In ‘The Dispute Tree and the Legal Forest’ (2014) 10 The Annual Review of Law and Social Science 105, Albiston, Edelman and Milligan propose replacement of Miller and Sarat’s dispute pyramid with a dispute tree. They further suggest the stages of the emergence and transformation of disputes – that is, naming, blaming and claiming (Felstiner W et al, “The Emergence and Transformation of Disputes: Naming, Blaming Claiming” (1980-81) 15 (3-4) Law and Society Review 631) – be conceptualised as non-linear and fluid.
Why a Dispute Tree?
The dispute pyramid was proposed by Miller and Sarat in: Miller RE and Sarat A, ‘Grievances, Claims, and Disputes: Assessing the Adversary Culture’ (1980) 15 Law and Society Review 525:
Albiston, Edelman and Milligan argue the metaphor of a tree with many branches better reflects the non-linear and dynamic nature of dispute resolution as well as the legal and non-legal means by which people may seek to resolve disputes. They propose the dispute tree depicts that endeavours may be made to resolve disputes via various formal and informal means at the same time, that is, each different means that is pursued is represented by a separate branch on the tree. Some branches may bear fruit (substantive outcomes such as compensation) or flowers (symbolic results). Other branches may wither, their growth may be stunted or they may never bear fruit or flower. Albiston, Edelman and Milligan further argue the metaphor of a tree opens up the broader metaphor of the dispute tree existing within a forest and that this better represents the social environment in which disputes emerge and transform.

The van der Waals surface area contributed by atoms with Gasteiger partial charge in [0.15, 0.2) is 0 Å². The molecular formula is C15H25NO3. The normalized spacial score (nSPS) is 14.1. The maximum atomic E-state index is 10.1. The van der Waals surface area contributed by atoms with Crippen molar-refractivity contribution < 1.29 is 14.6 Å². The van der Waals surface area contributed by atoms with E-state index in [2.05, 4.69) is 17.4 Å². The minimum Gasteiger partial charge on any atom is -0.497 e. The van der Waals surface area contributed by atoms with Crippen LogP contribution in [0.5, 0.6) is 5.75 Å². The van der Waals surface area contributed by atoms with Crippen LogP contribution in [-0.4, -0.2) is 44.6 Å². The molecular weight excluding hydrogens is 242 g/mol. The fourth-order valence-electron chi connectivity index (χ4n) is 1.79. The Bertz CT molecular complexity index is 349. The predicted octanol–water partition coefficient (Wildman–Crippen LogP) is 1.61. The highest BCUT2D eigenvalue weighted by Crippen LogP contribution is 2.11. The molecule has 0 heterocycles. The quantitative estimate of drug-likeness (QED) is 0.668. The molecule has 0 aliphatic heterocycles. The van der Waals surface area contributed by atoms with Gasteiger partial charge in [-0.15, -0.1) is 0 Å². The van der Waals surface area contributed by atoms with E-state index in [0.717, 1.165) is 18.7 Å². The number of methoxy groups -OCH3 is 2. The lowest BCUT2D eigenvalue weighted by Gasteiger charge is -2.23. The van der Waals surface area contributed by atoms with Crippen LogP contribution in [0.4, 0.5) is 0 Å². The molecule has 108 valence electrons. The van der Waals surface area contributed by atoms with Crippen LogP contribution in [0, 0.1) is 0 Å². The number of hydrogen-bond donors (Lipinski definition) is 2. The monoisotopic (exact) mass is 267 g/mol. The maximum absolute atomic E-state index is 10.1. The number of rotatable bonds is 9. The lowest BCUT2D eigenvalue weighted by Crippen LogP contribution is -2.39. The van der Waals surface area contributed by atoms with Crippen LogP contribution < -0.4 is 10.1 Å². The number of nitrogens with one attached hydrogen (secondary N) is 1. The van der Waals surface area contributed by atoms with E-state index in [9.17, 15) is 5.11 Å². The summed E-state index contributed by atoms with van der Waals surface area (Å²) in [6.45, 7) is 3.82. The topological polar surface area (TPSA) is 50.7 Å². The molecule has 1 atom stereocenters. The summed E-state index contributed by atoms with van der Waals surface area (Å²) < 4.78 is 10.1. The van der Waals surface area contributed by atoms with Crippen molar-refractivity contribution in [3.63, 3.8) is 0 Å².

The Process of the Emergence and Transformation of Disputes
Albiston, Edelman and Milligan suggest the naming, blaming and claiming dispute process should be viewed as non-linear and fluid. They argue this is consistent with anthropological models of the dispute process which “allowed for stages to occur out of sequence and for individuals to move back and forth across stages”. (p 110) Notably, however, they were not the first to suggest this. Galanter had earlier argued for a fluid, labile and moving view of the process of the emergence and transformation of disputes. He suggested individuals could move from claiming “back to naming and blaming, to changing perceptions of injury and to changing attributions of responsibility for causing injury and providing remedy”: Marc Galanter,‘Access to Justice in a World of Expanding Social Capability’ (2010) 37 Fordham Urb LJ 115, 124. A fluid, dynamic process for the emergence of disputes is arguably also consistent with Mayer’s argument that individuals utilise both engagement and avoidance strategies in naming, blaming and claiming. Those strategies ultimately define what is viewed as in conflict and what is outside it. (Mayer B, The Conflict Paradox: Seven Dilemmas at the Core of Disputes (Jossey-Bass, 2015) 105) In this sense, the avoidance and engagement strategies utilised by an individual contribute to the framing of the dispute. As individuals may move between different avoidance and engagement strategies it is possible that an individual may move back and forth between different stages of the dispute process as they refine or expand that part of the event they identify as injurious or who they blame for the injurious event (for example, because new information comes to light or because they decide to engage with conflict about a particular issue after initially employing avoidance strategies in relation to it).
The Dispute Pyramid or the Dispute Tree?
In the same article that he acknowledges the fluid, labile and moveable nature of the process of naming, blaming and claiming, Galanter gave a description of the dispute pyramid that accommodates the loss of many potential claims at each stage of the process: Marc Galanter,‘Access to Justice in a World of Expanding Social Capability’ (2010) 37 Fordham Urb LJ 115, 118. There is also arguably no reason that the pyramid metaphor cannot allow for matters to move back and forth between different stages.
Is the dispute tree really then a superior metaphor?